Union Warns Pilots Not To Come Work For American Airlines

It isn’t often that a union tries to get people not to join. Usually the incentive is to grow its ranks. However the American Airlines pilots union is warning pilots if they go to work at American Airlines they’ll be stuck at American for their whole career thanks to the senior system which makes jumping carriers not a viable option (since you lose schedule flexibility and pay).

American’s pilots union is in negotiations with the airline, and things have seemed to progress slowly (if at all). Pilots themselves have griped about lack of information from their union.

Perhaps the union feels it can,

  • publicly embarrass the airline as a pressure tactic in negotiations

  • make it harder for them to find new pilots, increasing the urgency of mollifying the group they have

The wage page that the Allied Pilots Association set up highlights criticisms of American Airlines. Some of those criticisms are relevant to pilots, others not (mishandled checked bags, really?).

Nonetheless, there are very legitimate gripes that the union does have with the airline.

  • During the pandemic, United, Delta, and Southwest managed to retain all of their pilots while American furloughed pilots.

  • Some pilots are reluctant to volunteer for daily open trips, because the airline will ‘bait and switch’ get pilots to volunteer for one trip and send them somewhere else

  • I’ve heard similar nightmares about pilots working reserve, where they get sent on different itineraries mid-trip despite contractual provisions against this.

  • And while this issue is reportedly getting better, the system for providing lodging for pilots during trips has been broken for months. By the way when the airline changes where a pilot is going mid-trip, the limo desk doesn’t actually get this information into its system. Fly into one area airport, and now going out of another? Pilots may be getting an itinerary with ground transportation but there’s no ground transport actually arranged.

Still, warning pilots ‘don’t join our union’ is a bit of an odd play, they’re an independent union telling pilots ‘go join ALPA instead.’

About Gary Leff

Gary Leff is one of the foremost experts in the field of miles, points, and frequent business travel - a topic he has covered since 2002. Co-founder of frequent flyer community InsideFlyer.com, emcee of the Freddie Awards, and named one of the "World's Top Travel Experts" by Conde' Nast Traveler (2010-Present) Gary has been a guest on most major news media, profiled in several top print publications, and published broadly on the topic of consumer loyalty. More About Gary »

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  1. This is exactly why it doesn’t pay to work for someone else for the next 20 or 30 years wondering about “job security.” True job security is when you take a leap of faith into the entrepreneurial abyss of uncertainty and get that “side hustle” going. Side hustles are today’s new norm for overcoming the traditional employment scene and being at the mercy of an unthankful employer. Long gone are the days of going to work for 20 to 40 years on a high school diploma or college degree and successfully transitioning into retirement with a healthy pension check. True job security is in starting a business on the Internet and “working from home,” or working on the go as an “affiliate marketing digital nomad.”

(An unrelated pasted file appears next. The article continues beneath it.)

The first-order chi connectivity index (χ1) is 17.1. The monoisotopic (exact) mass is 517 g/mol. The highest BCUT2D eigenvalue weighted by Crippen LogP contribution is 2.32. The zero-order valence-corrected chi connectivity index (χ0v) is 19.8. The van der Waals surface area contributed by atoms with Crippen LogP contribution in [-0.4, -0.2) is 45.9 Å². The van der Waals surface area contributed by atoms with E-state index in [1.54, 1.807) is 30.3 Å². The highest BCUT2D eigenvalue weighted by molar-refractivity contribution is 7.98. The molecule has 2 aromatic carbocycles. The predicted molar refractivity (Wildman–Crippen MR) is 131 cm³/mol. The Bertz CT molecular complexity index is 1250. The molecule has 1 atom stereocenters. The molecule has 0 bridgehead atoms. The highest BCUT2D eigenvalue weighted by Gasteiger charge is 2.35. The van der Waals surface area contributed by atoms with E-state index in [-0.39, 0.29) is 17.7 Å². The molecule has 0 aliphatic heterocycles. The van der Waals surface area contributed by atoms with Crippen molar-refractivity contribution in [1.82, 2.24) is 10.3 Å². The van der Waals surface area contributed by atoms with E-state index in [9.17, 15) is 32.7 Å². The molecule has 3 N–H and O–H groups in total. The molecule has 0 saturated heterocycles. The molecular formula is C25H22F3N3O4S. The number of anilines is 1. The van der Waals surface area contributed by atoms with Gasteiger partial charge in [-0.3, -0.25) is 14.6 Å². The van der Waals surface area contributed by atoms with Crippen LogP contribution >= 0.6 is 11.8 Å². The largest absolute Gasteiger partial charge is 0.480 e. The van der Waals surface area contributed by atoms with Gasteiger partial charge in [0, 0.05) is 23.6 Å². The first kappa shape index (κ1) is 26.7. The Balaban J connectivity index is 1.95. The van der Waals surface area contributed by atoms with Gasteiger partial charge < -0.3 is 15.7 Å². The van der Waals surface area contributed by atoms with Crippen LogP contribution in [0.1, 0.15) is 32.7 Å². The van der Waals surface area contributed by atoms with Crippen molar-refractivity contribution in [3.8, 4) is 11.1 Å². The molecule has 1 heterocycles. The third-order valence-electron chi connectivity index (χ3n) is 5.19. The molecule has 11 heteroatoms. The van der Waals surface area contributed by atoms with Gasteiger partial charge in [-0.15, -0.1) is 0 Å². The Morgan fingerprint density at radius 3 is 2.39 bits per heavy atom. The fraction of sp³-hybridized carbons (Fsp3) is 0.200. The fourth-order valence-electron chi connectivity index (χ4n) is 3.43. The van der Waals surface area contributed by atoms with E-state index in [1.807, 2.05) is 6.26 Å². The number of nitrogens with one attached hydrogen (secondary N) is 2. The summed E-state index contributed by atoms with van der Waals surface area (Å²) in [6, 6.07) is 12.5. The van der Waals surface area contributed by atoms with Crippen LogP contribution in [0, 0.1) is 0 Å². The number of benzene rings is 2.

2. I’m curious how many pilots have a choice in who they work for – do they actually get multiple offers from competing airlines? Or is it you apply to everyone and grab at the first chance you get? I don’t know any pilots, the closest I got was the mother of one who told me her son applied to every commuter line out there and grabbed the first chance he got to gain hours at a crappy salary because he was so desperate to fly anything.

    Maybe ex-military pilots who fly cargo and tanker aircraft get multiple offers? There aren’t exactly a ton of those out there.

  3. Anyone who starts work now at American Airlines in any capacity is nuts. Look how the current rank and file are being treated. You want to join that??

  4. I’m in a complete tizzy trying to decide who sucks worse, AA’s highly compensated, never satisfied, bad attitude pilots or the massively and consistently inept management team.

  5. It’s a terrible shame that Marriott is partnered with United, while happening Hyatt is partnered with awful AA.

    Marriott and AA should be partners (instead), as both companies seem to have adopted the same ‘screw the customer’ playbook.

    Meanwhile, Hyatt and United would be the perfect pairing for my travel habits/interests.

  6. E.K. Gann’s Fate is the Hunter is a fantastic book, and a good episodic account of flying for American before, during, and after WW2. While he has many eye-raising tales of his close calls and casual mentions of others’ fatal events, what ultimately did his career in was the number he got when he joined.

  7. Depending on experience pilots can get multiple offers. So the decision comes down to where are the hubs, pay and benefits and long term outlook for the airline.

  8. My dad had a copy of “Fate Is The Hunter” on his bookshelf for as long as I can remember, although I never knew what is was about. Still regarded as one of the best aviation books, still in print. And the first edition brings a pretty penny. I’ll have to see what edition and printing it is, as the dustjacket does match the first edition.

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